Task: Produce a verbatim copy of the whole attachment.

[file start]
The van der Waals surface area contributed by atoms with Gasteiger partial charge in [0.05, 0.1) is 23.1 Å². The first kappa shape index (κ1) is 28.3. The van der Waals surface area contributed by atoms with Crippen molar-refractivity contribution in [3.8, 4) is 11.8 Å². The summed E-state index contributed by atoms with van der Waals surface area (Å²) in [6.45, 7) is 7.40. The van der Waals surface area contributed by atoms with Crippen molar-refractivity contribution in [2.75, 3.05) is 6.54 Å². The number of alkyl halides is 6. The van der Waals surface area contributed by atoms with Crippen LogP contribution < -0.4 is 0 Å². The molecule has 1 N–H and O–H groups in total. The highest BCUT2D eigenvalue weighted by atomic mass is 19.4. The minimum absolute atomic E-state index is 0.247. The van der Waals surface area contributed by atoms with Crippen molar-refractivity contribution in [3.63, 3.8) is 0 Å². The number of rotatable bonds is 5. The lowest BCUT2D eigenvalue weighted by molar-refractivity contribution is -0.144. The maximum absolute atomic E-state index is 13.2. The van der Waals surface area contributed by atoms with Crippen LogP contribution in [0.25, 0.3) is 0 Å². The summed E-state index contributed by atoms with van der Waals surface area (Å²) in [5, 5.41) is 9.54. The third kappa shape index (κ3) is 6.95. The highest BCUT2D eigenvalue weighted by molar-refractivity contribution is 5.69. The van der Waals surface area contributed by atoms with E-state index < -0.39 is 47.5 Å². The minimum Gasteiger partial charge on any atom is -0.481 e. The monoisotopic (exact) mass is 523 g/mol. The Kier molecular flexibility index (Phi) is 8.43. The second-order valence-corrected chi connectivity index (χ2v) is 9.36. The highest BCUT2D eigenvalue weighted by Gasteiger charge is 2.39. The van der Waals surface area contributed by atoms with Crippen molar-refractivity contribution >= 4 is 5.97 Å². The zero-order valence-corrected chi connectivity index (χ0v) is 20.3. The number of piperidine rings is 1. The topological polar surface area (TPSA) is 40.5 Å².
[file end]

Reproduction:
The van der Waals surface area contributed by atoms with Gasteiger partial charge in [0.05, 0.1) is 23.1 Å². The first kappa shape index (κ1) is 28.3. The van der Waals surface area contributed by atoms with Crippen molar-refractivity contribution in [3.8, 4) is 11.8 Å². The summed E-state index contributed by atoms with van der Waals surface area (Å²) in [6.45, 7) is 7.40. The van der Waals surface area contributed by atoms with Crippen molar-refractivity contribution in [2.75, 3.05) is 6.54 Å². The number of alkyl halides is 6. The van der Waals surface area contributed by atoms with Crippen LogP contribution < -0.4 is 0 Å². The molecule has 1 N–H and O–H groups in total. The highest BCUT2D eigenvalue weighted by atomic mass is 19.4. The minimum absolute atomic E-state index is 0.247. The van der Waals surface area contributed by atoms with Crippen molar-refractivity contribution in [3.63, 3.8) is 0 Å². The number of rotatable bonds is 5. The lowest BCUT2D eigenvalue weighted by molar-refractivity contribution is -0.144. The maximum absolute atomic E-state index is 13.2. The van der Waals surface area contributed by atoms with Crippen LogP contribution in [0.25, 0.3) is 0 Å². The summed E-state index contributed by atoms with van der Waals surface area (Å²) in [5, 5.41) is 9.54. The third kappa shape index (κ3) is 6.95. The highest BCUT2D eigenvalue weighted by molar-refractivity contribution is 5.69. The van der Waals surface area contributed by atoms with E-state index < -0.39 is 47.5 Å². The minimum Gasteiger partial charge on any atom is -0.481 e. The monoisotopic (exact) mass is 523 g/mol. The Kier molecular flexibility index (Phi) is 8.43. The second-order valence-corrected chi connectivity index (χ2v) is 9.36. The highest BCUT2D eigenvalue weighted by Gasteiger charge is 2.39. The van der Waals surface area contributed by atoms with Crippen molar-refractivity contribution >= 4 is 5.97 Å². The zero-order valence-corrected chi connectivity index (χ0v) is 20.3. The number of piperidine rings is 1. The topological polar surface area (TPSA) is 40.5 Å².